# What is $|X|$ and $1n$?

I'm doing a course in calculus but I'm quite young so haven't learnt all the mathematical terms one should perhaps no before learning calculus, and these 2 terms keep coming up and I have no idea in the world of what they are:

"$|X|$" and "1n".

I am really sorry that this probably seems ridiculously elementary but I really want to know what they are.

What are they?

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For the meaning of absolute value, and information about it, please follow this link. I leave the search for natural logarithm to you. – André Nicolas Aug 15 '12 at 19:48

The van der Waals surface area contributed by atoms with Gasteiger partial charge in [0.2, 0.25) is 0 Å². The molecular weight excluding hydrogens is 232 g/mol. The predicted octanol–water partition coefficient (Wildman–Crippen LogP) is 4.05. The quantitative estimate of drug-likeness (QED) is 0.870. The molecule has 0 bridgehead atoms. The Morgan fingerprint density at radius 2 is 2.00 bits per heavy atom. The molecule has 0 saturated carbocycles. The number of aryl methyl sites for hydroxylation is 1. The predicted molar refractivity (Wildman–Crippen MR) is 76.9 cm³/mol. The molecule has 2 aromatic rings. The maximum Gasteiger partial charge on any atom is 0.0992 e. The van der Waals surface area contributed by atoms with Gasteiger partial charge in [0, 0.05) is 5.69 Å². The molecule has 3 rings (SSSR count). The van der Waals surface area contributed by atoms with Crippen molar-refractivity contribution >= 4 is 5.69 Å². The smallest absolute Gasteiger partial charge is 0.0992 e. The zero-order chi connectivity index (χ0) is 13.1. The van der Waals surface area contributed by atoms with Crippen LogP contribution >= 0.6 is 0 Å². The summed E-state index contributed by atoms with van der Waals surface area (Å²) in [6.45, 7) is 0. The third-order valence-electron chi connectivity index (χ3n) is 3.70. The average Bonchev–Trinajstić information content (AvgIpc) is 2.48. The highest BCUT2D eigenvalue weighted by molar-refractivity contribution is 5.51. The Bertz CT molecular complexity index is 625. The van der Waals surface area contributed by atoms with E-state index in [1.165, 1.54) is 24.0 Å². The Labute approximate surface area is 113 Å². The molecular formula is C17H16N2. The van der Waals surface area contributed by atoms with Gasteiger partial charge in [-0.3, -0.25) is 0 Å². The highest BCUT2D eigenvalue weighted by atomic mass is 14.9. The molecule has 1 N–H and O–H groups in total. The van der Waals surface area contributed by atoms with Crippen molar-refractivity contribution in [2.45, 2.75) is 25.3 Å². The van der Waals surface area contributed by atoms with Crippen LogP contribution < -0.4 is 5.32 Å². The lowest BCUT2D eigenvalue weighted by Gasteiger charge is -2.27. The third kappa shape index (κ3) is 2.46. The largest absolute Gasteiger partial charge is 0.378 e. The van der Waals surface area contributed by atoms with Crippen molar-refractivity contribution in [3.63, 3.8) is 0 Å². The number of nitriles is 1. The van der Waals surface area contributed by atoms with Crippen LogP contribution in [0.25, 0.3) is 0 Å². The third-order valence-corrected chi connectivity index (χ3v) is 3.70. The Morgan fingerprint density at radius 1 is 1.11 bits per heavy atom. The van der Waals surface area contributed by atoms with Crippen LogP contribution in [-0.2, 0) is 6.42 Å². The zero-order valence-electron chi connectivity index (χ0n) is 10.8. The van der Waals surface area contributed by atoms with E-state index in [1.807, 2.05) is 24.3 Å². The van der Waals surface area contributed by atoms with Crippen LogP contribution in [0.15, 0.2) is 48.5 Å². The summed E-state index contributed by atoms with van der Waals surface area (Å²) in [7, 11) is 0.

## 2 Answers

$|x|$ is the absolute value of $x$. $\ln(x)$ (that's ell, not one) is the natural logarithm of $x$.

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That depends on the context. $\lvert X\rvert$ is usually used to denote the cardinality of the set $X$ (esp. since you used capital letter, which are usually used for sets). On the other hand, if $X$ is a real (or complex) number, it is almost surely the absolute value of $X$.

If the symbol you refer to is $\ln$ as Robert guessed, it is the natural (base $e$) logarithm. If it is $1_n$, then I would guess it is the characteristic function of $\{n\}$, the function which takes value $1$ at $n$ and $0$ elsewhere...

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